There are many wadis, or canyons, that you can hike through in Oman, but probably the most famous of them all is one that you hike along the rim of it. It is connected to Oman’s tallest peak, Jebel Shams. It is a sacred peak for many of the people in Oman because it is the first place every day to see the sunrise. It is also a great location to go to for a hike, and during the month of December, the temperatures are perfect for making the attempt.
It may look scary from the pictures I am showing, but in reality, it is not that hard or stressful of a hike. There is more stress involved by making your way to the start of the hike as you need to drive 17 km on a bumpy dirt road that is sometimes so narrow that only one car can fit through it. But the hike itself has very little elevation gain. In fact, the way in is mostly downhill, and it is a gradual uphill hike to get back out. It says it takes four hours to go to the end and back, but it only took us three, and we had a stop for lunch. I guess it depends on how fast you want to move, and how many stops you are willing to make on the way.
There are a few goats that you will run into a long the way as well. Most of the time, they will leave you alone unless you pull out some food. This one ran all the way down a cliff in the hopes of getting some food as some as we had some lunch. Just like any wildlife, they do not need to be fed. There is plenty of food around for them to much on, and at numerous occasions, we came across goats high in the trees eating the branches that were higher up. I never knew that goats could climb trees, but this was not an uncommon sight on this hike.
There are domesticated goats around as well. At the beginning of the hike, there is a small ranch, and they must have just had a litter of kids because there were a bunch of them running around. Everywhere I turned, I was able to see them playing around with each other or jumping around the pens that were set up for them. The people that run the ranch have set up a small shop at the start of the hike where they sell key chains and bracelets made from the hair of the goats and sheep that they raise. They will also sell you some bottled drinks if you need some of that for the hike. I did not find them to be too pushy, but they will work in a way to talk to whoever starts or ends the hike.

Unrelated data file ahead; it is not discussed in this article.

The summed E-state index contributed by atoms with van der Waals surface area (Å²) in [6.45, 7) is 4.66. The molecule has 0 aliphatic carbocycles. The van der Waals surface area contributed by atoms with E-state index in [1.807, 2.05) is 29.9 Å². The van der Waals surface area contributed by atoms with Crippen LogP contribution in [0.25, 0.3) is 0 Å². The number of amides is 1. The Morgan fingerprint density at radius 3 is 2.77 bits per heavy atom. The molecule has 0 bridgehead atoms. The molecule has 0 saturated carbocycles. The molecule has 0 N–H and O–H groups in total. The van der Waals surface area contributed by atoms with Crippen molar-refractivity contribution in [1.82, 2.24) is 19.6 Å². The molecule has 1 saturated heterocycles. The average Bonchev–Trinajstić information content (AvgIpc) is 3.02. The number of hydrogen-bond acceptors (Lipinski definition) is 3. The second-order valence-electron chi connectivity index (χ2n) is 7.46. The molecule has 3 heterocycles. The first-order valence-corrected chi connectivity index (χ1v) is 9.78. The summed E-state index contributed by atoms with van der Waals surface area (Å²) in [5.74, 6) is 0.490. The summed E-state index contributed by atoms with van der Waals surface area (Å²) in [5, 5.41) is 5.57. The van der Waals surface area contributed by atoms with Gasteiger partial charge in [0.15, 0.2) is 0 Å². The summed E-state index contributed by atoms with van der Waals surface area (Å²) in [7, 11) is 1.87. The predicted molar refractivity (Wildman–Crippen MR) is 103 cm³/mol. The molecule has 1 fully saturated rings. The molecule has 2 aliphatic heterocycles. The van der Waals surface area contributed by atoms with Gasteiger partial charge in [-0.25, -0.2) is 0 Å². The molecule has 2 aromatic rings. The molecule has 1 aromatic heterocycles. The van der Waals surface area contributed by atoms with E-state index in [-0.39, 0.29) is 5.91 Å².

The end of the hike will take you to a waterfall. I did not get to see the waterfall. It was December when I was taking the hike, and the waterfall had run dry, but I could definitely see the place where it would usually comes down. Even missing this sight this time around did not take away from the hike, and it was the perfect weather to be doing it at this time of the year. I could imagine it being a little too hot if I were to do it at any other time of the year.
And for those of you who are campers, there are many places around where you can pitch your tent after the hike. Oman does not regulate where you can camp, so you can find the perfect place for the sunset. If you want a little more comfort there are a couple of resorts, but they are a little overpriced, and service is an afterthought at them, so do not expect a lot if you plan at staying at one of them. Whereas, the price for camping is free, and you can set up right next to them. This was you can see that the last thing the sun hits in the country of Oman is the same place that it hits when it comes up in the morning, Jebel Shams.